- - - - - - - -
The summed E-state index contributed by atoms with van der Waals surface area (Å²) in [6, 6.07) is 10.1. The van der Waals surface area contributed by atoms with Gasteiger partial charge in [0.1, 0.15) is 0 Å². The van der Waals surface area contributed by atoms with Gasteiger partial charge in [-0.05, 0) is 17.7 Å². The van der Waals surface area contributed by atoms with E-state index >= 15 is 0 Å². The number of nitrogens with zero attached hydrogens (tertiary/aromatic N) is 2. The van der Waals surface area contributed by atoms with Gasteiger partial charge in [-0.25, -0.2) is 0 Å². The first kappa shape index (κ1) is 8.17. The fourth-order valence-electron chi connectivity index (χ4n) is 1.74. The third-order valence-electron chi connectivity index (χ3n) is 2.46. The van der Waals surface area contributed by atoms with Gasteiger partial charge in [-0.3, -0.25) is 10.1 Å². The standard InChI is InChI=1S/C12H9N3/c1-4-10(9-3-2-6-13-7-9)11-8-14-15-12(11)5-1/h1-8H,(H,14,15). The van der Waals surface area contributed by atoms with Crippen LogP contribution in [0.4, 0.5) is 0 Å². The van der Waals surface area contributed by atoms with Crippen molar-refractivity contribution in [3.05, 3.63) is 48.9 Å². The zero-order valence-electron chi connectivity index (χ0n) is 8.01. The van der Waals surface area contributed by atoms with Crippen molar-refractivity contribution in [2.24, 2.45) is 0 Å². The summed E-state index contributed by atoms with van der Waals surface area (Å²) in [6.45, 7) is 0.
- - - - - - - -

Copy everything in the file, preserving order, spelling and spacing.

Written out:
The summed E-state index contributed by atoms with van der Waals surface area (Å²) in [6, 6.07) is 10.1. The van der Waals surface area contributed by atoms with Gasteiger partial charge in [0.1, 0.15) is 0 Å². The van der Waals surface area contributed by atoms with Gasteiger partial charge in [-0.05, 0) is 17.7 Å². The van der Waals surface area contributed by atoms with E-state index >= 15 is 0 Å². The number of nitrogens with zero attached hydrogens (tertiary/aromatic N) is 2. The van der Waals surface area contributed by atoms with Gasteiger partial charge in [-0.25, -0.2) is 0 Å². The first kappa shape index (κ1) is 8.17. The fourth-order valence-electron chi connectivity index (χ4n) is 1.74. The third-order valence-electron chi connectivity index (χ3n) is 2.46. The van der Waals surface area contributed by atoms with Gasteiger partial charge in [-0.3, -0.25) is 10.1 Å². The standard InChI is InChI=1S/C12H9N3/c1-4-10(9-3-2-6-13-7-9)11-8-14-15-12(11)5-1/h1-8H,(H,14,15). The van der Waals surface area contributed by atoms with Crippen LogP contribution in [0.4, 0.5) is 0 Å². The van der Waals surface area contributed by atoms with Crippen molar-refractivity contribution in [3.05, 3.63) is 48.9 Å². The zero-order valence-electron chi connectivity index (χ0n) is 8.01. The van der Waals surface area contributed by atoms with Crippen molar-refractivity contribution in [2.24, 2.45) is 0 Å². The summed E-state index contributed by atoms with van der Waals surface area (Å²) in [6.45, 7) is 0.